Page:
Is your child at risk from criminal involvement or charged in a crime?  Please comment so other parents who read it can learn from your experience.  Thank you.

How am I doing?  Please rate this article above, thank you.

–Margaret


Mentally ill minors put in juvenile hall (excerpt)
Daily Bulletin, Mediha Fejzagic DiMartino, June 12, 2010

“Juvenile halls have become catch-all basins for severely mentally ill youth.  Designed as secure holding facilities for minors who are going through the court system, juvenile detention centers now double as a default placement option for youth diagnosed with schizophrenia, bipolar disorder or major depression.   “There is no place for them in [our system],” said a county juvenile court judge in California.  “We can’t just arrest our way out of the problem. Juvenile hall is not a place to house mentally ill.”

2 Comments

Filed under defiant children, discipline, law enforcement, mental illness, oppositional defiant disorder, Screaming, teenagers, troubled children

What to do about screaming teenagers

What to do about screaming teenagers
12 votes

When their screaming starts, you brace yourself.  You armor your gut to protect it from the verbal pummeling.  Their cruel words pierce your heart.  When it’s over, you want to strangle them or abandon them in a wilderness.  In his  play, King Lear, William Shakespeare wrote, “How sharper than a serpent’s tooth it is to have a thankless child!”  That was 500 years ago and little has changed.

BUT THIS WILL PASS.  Your teen will quiet down and apologize someday… it may take a few years, but someday.  Until that bright day, remember that you’re tough enough to take it, and tough enough to persevere in the face of high drama and lots of noise.  You are not failing as a parent, but proving you care enough to be a good parent.  Paradoxically, your screamer appreciates your engagement because it’s reassuring to them.  Screaming teens are horribly insecure, and need you to prove you care for them.  This isn’t rational, or fair, but don’t take the screaming personally.  And don’t take it seriously unless the behavior is new or out-of-character, or unless your screamer makes threats of harm.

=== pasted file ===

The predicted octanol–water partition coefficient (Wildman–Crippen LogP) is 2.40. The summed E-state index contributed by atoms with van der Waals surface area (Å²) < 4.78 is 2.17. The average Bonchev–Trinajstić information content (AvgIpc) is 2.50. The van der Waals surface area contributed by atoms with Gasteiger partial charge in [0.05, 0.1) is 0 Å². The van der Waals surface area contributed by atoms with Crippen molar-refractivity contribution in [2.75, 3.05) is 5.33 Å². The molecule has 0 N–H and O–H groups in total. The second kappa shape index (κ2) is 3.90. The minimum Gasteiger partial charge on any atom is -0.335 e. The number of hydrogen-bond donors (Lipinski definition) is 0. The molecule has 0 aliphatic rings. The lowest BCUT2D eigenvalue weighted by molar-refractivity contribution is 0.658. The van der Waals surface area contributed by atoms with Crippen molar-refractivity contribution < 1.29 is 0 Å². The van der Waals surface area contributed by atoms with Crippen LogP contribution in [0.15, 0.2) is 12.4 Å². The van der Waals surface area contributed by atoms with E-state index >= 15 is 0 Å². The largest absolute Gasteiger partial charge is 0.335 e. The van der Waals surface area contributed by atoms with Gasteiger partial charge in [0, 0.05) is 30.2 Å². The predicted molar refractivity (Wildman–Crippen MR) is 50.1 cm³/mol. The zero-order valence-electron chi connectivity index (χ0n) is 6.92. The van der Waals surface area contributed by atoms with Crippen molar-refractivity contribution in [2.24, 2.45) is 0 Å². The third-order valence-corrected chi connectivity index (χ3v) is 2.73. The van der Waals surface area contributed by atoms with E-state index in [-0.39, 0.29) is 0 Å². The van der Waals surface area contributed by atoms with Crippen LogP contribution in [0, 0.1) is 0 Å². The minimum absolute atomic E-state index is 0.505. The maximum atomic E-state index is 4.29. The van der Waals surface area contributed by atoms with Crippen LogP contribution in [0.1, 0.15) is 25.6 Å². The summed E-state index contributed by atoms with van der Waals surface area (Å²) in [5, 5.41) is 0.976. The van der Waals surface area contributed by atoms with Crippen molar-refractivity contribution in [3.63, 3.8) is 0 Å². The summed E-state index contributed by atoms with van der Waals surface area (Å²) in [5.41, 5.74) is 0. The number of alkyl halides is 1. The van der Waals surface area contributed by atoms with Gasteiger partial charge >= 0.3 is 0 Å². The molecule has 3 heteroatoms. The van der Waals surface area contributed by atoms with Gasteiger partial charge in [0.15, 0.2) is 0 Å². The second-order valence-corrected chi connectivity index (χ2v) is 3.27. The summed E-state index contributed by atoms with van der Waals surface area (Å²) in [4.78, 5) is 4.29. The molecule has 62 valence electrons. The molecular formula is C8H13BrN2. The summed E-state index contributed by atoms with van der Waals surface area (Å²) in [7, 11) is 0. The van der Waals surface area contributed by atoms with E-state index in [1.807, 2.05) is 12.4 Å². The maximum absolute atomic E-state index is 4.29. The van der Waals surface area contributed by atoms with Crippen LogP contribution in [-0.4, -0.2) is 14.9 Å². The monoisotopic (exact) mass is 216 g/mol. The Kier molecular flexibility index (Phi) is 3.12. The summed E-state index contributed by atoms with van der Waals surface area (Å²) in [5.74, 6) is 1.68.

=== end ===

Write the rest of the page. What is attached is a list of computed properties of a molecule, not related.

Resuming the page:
Difficult teenagers are inconsistent, irrational, insensitive to others, self-centered, childish and…  should I go on?  It may have nothing to do with a disorder per se.   Screaming teens are as normal as screaming babies.  Regard their screaming as you would a toddler temper tantrum.  It is a phase that most teens grow out of unless something else is holding them back.

The way to handle a screaming teenager is to handle yourself first, because you are the king or queen, holder of all power in the parent-child relationship, and you must use your power wisely.  Don’t scream back. Don’t reward screaming by losing your cool. Don’t get hooked.

When the screaming starts, do a personal check-in on your thoughts and feelings

How am I doing?
I am handling it.  This isn’t as serious as it seems.  It’ll be over in less than 10 minutes.

How am I feeling?
I choose how to feel and I won’t let this bother me.  I will rise to the occasion and come out stronger.

What are my options?
I will be persistent until I regain power over our household.  I will live within my values.  I will take care of myself when it becomes stressful.

Keep your expectations realistic

  • You don’t need to be in total control, just one step ahead of your teen.
  • Be prepared for screaming to worsen before it gets better.
  • If you get an apology, accept it, even a weak apology.
  • Don’t expect to hear that they love you, or that they appreciate what you’ve done for them.
  • They will not give you credit for being the good parent you are, yet.

Two simple demands:
1. lower the volume,
2. clean up the language.

Set the boundary on the loudness of screaming and the use of mean-spirited, foul language.  Remind your teen that it’s OK to be angry; it’s not OK to assault with screaming and ugliness.  Give them an example of what you’d rather hear, for example:  “You are not being fair to me;”  or “Don’t say that about my friends…”